So if your goal is demand generation, find the same White Papers that your marketing team is using to generate sales leads across the web.  If your goal is driving awareness around a product launch, grab that 2 minute video of your product manager and have it auto-play when visitors enter your booth.  Besides documents in your marketing library, be sure to cobble together useful links on your web site, along with third party articles, blog postings and product reviews that reinforce your objectives.

Booth Labels Are Like Headlines

Content in a booth is typically housed behind a set of “booth labels”.  Your next job is one of headline writer – you’ll want to craft captivating “headlines” for the booth label, along with attention-grabbing titles (and descriptions) for the underlying content items.  You’re like the home page editor for your favorite content site – you need to figure out how to write headlines (titles) that will grab your visitors’ attention.

While you certainly want to avoid the “bait and switch” (e.g. writing a label/title that intentionally deceives), your labels need not literally reflect the underlying content. For example, if you assemble a set of blog postings from your company’s blog, you need not label these “Blog Postings”. Instead, organize the blog postings into themes – a set of postings on best practices could simply be labeled “Best Practices” in your booth.

While I suggest you do not change booth labels while the event is live (that would significantly confuse your booth’s repeat visitors), you’ll want to review the activity reports from your booth to learn from the labeling decisions that you made.  You’ll begin to figure out what worked and what didn’t – and can use those learnings for your next event to more effectively use labels/headlines to achieve your goals.

Use A Call To Action – Not A Declaration

For signage within the virtual booth, I prefer to use a call to action (e.g. “Ask Us Why 2010 is The Year of The Hybrid” above) over a declaration. So instead of declaring, “The world’s leading producer of plastic widgets”, try a call to action, “Ask us why plastic widgets are the new metal widgets”.  The call to action initiates a conversation with your visitors, rather than telling them what they should know.  If visitors enter your booth’s group chat and proactively ask the question stated in your call to action, then give yourself a pat on the back.

Stand Out From The Crowd

You’ll likely have competitors exhibiting in their own virtual booths, which means that a key part of your job is to figure out how to separate your booth (and company) from the crowd.  Greenscreen video (aka an embedded video greeter) has been used at enough virtual booths that it won’t make your booth any different.

Instead, try an offbeat video that’s not yet made its way to YouTube.  Or, how about an avatar of your CEO whose mouth movements are synchronized to the words s/he is speaking.  Perhaps an animated avatar is the new greenscreen.  Thinking further outside the box, how about bringing one of your products to life – personalizing that product to the point where it speaks and delivers a message to visitors.  A good example (in general – not in a virtual event) is the DCX Man character created by Brocade:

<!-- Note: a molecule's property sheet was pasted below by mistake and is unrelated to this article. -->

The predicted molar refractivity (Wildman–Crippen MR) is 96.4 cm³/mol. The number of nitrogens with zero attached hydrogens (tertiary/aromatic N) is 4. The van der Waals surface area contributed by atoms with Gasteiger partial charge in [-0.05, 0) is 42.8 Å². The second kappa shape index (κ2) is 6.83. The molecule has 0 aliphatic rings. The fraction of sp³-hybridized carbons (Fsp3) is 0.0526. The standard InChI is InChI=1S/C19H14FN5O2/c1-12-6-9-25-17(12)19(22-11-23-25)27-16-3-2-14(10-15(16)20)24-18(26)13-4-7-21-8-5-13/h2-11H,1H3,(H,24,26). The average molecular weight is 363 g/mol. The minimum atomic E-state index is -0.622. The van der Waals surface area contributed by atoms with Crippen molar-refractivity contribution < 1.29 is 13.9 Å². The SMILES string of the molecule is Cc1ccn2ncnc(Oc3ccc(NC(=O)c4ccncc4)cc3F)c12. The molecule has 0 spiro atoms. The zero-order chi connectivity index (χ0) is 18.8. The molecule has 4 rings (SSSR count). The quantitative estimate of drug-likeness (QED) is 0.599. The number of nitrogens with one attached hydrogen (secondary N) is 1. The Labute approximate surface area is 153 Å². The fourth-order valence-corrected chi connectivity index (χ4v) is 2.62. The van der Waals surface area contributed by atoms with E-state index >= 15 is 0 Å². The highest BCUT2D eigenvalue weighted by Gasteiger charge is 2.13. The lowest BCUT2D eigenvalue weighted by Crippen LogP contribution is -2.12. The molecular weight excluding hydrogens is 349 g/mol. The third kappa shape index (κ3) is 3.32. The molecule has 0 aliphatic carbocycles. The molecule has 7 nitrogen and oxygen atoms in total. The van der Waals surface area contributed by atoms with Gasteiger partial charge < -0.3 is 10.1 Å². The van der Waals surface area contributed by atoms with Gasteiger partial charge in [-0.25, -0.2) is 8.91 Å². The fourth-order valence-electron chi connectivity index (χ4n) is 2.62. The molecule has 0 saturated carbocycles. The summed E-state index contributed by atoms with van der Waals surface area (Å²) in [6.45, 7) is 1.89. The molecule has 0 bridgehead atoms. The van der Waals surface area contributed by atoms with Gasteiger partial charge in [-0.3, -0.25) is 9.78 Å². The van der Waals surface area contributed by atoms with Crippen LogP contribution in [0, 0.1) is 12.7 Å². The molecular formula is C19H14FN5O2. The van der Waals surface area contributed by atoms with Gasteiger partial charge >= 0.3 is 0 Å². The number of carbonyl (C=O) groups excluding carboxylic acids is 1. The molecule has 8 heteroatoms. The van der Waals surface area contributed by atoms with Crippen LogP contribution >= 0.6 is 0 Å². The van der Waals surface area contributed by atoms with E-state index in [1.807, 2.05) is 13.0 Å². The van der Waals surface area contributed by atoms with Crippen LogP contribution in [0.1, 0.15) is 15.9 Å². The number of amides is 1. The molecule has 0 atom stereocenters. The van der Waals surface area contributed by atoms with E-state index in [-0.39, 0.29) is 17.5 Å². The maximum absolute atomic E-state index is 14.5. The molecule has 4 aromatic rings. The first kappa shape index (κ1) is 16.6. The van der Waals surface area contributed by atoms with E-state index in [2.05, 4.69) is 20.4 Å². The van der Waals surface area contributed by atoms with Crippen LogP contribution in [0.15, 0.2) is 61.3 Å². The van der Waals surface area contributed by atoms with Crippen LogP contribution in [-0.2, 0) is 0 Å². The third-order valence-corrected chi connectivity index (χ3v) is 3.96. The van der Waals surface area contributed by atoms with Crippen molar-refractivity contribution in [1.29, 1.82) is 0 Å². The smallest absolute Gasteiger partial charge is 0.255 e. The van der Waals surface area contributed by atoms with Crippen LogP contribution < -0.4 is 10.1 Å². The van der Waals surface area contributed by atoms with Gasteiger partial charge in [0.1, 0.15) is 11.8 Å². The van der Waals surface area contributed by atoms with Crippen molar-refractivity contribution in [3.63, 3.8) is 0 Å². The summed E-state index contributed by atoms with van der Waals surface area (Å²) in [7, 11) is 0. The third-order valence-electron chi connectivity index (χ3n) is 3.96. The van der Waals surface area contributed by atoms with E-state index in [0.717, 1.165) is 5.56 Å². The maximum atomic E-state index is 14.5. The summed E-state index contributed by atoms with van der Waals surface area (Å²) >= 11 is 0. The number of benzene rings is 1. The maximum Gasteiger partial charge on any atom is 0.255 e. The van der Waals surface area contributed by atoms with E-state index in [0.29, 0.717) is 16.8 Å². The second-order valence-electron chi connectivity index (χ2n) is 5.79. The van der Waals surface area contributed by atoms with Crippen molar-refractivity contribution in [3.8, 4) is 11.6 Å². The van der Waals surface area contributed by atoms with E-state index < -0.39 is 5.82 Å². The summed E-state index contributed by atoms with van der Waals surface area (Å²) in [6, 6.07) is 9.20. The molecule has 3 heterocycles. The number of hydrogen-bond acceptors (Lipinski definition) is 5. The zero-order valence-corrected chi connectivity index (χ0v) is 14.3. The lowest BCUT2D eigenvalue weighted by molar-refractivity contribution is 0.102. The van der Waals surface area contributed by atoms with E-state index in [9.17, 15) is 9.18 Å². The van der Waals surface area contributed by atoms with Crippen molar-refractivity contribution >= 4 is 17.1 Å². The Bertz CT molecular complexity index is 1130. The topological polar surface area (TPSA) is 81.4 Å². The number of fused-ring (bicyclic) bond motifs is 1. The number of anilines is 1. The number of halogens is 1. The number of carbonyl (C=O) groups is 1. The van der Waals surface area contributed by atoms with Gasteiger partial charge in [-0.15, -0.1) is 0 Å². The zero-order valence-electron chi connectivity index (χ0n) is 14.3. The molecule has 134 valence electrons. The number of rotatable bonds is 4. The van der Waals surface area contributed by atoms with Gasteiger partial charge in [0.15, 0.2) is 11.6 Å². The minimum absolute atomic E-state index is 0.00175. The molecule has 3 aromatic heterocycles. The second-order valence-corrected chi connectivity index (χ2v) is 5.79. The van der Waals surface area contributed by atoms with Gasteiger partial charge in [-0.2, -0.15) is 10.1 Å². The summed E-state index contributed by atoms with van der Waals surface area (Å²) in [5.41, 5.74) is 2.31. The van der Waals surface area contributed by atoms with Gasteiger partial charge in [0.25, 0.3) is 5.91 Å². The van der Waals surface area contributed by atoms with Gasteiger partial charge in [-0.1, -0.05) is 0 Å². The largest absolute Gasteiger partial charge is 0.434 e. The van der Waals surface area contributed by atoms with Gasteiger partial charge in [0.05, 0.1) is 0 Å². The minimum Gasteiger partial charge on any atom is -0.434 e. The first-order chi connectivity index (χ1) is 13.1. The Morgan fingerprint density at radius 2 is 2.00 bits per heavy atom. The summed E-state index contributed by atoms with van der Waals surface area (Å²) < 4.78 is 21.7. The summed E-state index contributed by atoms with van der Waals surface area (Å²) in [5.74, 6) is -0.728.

Source: Brocade (dcxman.com)

Further information can be found here: http://www.dcxman.com/whois_dcxman.html

Optimize Your Content For Search

Search Engine Optimization (SEO) is not the sole domain of your web site or blog – it applies to virtual events as well.  How can this be?  Well, most virtual event platforms provide basic and advance search capabilities – they index all content in the event (e.g. documents, links, Webcasts, etc.) and some platforms even index the contents of uploaded documents.

As a result, keep SEO in mind for selecting documents to include in your booth, along with the labels, titles and abstracts that you use to catalog your booth content.  Taking a step back, be sure to write an SEO-optimized description for your company and booth – if attendees search for a key term and your booth is at the top of the search results, then all is good in the world.

Subject Matter Experts as Booth Staffers

While you’ll certainly want sales reps and sales engineers as booth staffers, it’s critical to work subject matter experts into the staffing schedule.  A visitor who asks specific product or service questions is a hot prospect – and telling that prospect “let me get back to you with an answer to your question” becomes a lost opportunity.  Even worse, that opportunity could fall into the lap of your competitor, whose booth is only one click away.

If you’re a technology vendor, try to have your product manager, chief engineer or event your CTO available within the booth.  While some technology folks may not be comfortable face-to-face with a customer, most feel quite at home in a text chat session.

Optimizing For: Demand Generation

If you’re looking to generate sales leads, cobble up all your best lead gen content – the latest White Papers, Case Studies, product sheets, videos, podcasts, customer testimonials, etc.  Be liberal and selective at the same time – that is, ensure there is a good mix of content choices, but be religious in making sure the content you select aligns with your goals – and relates to the theme of the virtual event.  The beauty of a virtual event is that registration occurs once – but all activity with your content is tracked.  So you’ll have rich activity profiles at your disposal to help you separate the cream of the crop leads from the visitors who came simply to enter your prize drawing.